STOCKHOLM (AP) — Already the one-stop shop for smart and compact home furnishing, IKEA is venturing into the world of technology — with the IKEA TV. The new furniture range, named UPPLEVA, the Swedish word for experience, integrates an LED TV, a sound system with wireless bass speakers, an internet connection and CD, DVD and […]
STOCKHOLM (AP) — Already the one-stop shop for smart and compact home furnishing, IKEA is venturing into the world of technology — with the IKEA TV.
The new furniture range, named UPPLEVA, the Swedish word for experience, integrates an LED TV, a sound system with wireless bass speakers, an internet connection and CD, DVD and Blu-ray players — all in one self-assembly piece.
Although the TV and the other electronics are made by Chinese manufacturer TCL, IKEA has built everything around them, hiding the masses of cables that can be a nuisance and make a living room look shabby.
To further simplify things, IKEA and TCL have combined all the controls into a single remote. The furniture surface is especially designed to allow the remote’s signals through, so the devices can remain hidden from view.
The TV screens are available in four different sizes, from 24 inches to 46 inches, and in a range of colors including gray, black and blue. Users are also able to plug in their iPods or other MP3 music players.
Like most IKEA furniture, the UPPLEVA is purchased in a flat-pack and is ready for assembly at home for those handy with screwdrivers and other tools.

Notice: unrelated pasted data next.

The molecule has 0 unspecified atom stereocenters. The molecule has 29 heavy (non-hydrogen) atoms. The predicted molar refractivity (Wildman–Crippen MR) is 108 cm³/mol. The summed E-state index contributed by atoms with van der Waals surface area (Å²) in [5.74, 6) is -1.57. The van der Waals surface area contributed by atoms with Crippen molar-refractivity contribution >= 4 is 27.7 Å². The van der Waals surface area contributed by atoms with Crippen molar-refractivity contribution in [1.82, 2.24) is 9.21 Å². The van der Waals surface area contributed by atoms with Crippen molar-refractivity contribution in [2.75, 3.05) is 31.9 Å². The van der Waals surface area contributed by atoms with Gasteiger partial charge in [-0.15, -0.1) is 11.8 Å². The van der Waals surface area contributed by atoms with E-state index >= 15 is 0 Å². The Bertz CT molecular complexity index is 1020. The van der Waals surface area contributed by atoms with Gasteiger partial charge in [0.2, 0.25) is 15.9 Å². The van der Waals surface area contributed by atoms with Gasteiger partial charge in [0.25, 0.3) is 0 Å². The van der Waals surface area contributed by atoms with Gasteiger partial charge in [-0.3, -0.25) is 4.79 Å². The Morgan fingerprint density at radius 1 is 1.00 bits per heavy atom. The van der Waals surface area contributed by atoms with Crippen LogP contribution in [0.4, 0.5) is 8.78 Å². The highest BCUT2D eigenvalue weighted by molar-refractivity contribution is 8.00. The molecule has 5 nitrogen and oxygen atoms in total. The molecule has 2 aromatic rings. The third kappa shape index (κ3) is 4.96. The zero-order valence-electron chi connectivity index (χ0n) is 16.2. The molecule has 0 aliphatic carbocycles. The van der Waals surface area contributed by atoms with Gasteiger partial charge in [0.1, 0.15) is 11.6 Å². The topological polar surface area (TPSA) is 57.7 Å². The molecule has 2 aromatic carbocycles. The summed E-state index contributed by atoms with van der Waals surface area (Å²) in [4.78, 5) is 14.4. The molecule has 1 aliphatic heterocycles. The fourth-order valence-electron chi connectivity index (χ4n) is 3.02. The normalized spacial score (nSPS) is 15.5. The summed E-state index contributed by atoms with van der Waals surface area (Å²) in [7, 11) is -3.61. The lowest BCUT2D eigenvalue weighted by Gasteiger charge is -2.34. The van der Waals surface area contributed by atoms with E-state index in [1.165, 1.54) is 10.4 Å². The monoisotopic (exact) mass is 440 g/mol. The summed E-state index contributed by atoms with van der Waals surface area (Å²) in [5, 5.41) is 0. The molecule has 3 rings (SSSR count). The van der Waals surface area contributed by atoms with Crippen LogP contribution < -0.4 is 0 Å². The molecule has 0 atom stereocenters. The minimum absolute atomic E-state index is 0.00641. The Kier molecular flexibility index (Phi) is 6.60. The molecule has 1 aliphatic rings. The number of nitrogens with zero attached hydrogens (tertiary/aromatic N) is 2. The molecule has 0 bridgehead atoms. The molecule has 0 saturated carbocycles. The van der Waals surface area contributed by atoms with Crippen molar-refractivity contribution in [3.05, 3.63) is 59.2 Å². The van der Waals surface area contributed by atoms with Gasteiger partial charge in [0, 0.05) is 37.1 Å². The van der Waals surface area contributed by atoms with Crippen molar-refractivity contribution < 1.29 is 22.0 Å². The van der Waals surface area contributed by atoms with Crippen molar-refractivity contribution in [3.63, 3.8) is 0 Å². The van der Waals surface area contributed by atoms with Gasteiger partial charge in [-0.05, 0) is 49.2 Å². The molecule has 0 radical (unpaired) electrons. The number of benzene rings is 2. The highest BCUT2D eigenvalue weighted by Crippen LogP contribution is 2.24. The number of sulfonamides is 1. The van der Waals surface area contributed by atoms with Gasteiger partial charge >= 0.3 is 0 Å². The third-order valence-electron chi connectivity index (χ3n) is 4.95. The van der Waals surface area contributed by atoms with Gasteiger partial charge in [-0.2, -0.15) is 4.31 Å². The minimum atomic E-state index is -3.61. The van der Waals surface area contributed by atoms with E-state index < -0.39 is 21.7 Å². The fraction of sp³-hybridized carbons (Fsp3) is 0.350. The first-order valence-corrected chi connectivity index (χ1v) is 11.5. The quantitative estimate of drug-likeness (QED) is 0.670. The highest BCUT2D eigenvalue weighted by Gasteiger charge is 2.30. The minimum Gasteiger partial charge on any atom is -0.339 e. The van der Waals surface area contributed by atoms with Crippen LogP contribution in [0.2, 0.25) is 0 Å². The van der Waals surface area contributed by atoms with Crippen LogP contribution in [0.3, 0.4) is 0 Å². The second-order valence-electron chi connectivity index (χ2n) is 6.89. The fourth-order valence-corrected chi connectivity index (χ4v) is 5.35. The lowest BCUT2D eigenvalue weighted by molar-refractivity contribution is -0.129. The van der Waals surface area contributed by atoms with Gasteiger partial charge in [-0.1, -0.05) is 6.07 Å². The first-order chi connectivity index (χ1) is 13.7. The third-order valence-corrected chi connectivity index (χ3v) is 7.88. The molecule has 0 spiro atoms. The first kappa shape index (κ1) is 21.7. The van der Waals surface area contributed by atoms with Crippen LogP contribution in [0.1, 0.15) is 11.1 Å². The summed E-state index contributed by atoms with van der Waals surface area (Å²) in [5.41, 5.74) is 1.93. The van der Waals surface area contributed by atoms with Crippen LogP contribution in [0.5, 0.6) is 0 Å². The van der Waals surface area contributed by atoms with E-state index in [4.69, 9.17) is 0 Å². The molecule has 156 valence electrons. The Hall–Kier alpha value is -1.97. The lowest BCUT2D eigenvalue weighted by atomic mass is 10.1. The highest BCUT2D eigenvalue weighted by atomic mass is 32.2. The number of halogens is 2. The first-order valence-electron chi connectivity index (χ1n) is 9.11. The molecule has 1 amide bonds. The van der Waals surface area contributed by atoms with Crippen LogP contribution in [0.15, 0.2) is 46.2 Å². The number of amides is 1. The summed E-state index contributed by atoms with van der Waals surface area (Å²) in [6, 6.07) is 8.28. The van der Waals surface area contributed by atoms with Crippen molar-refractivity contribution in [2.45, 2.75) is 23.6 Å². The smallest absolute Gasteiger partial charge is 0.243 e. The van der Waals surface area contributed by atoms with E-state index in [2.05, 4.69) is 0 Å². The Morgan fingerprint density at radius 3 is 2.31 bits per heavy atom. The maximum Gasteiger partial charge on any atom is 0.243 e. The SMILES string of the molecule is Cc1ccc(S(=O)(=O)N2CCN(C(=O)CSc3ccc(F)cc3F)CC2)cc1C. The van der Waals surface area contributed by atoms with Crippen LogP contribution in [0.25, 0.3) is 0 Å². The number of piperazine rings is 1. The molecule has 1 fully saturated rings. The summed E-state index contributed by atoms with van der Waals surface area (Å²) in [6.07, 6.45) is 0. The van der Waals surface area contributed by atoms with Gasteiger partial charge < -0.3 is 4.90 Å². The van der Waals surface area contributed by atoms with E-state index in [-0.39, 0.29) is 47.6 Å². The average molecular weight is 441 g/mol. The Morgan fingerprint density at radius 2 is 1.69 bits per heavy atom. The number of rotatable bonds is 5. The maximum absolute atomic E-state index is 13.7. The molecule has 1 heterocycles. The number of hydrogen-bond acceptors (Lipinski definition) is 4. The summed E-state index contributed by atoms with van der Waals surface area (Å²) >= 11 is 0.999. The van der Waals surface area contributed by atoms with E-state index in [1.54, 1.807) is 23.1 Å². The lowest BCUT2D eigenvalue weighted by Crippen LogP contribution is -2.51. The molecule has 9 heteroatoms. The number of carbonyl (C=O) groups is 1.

The furniture comes in three designs and will be sold first in Sweden, France, Poland, Germany and Italy in June, with a few more markets due to launch in the second half of the year. By the first half of next year, it will be available worldwide, with the cheapest costing about 6,500 Swedish kronor ($955).
To test market appetite for its latest innovation, IKEA had a survey conducted by pollster YouGov. The poll showed that three out of four people want less visible cables in their living rooms and 50 percent wanted to reduce the amount of electronics lying about.
The study, done in five countries with more than 5,200 respondents between Feb. 29 and March 15 this year, also showed that 60 percent of the people asked have between three to four remote controls at home.
“We’ve realized that people are watching more TV and are using electronics in their living rooms more and more,” IKEA spokeswoman Ylva Magnusson said. “We came up with this because we found that people want to get rid of the cables and they don’t want those mountains of remote controls either.”
Martin Rask, a 38-year old from Stockholm, said the all-in-one concept sounded interesting but wondered how it could keep up with new technologies.
“The furniture is a tempting idea — I’m wrestling with a bundle of cables at home myself at the moment — but the problem is that so many new things are released all the time,” he said. “I’ve had three different Internet suppliers in the past year for example, and imagine if you had an old VHS player built into your furniture that no one is watching.”
Magnusson at IKEA said that although the electronic devices are physically attached to the furniture, there is plenty of room for customers to put in IKEA-designed add-ons.
IKEA employs more than 130,000 people and has 280 stores in 25 countries. Last year it drew 655 million customers.
Malin Rising in Stockholm contributed to this report.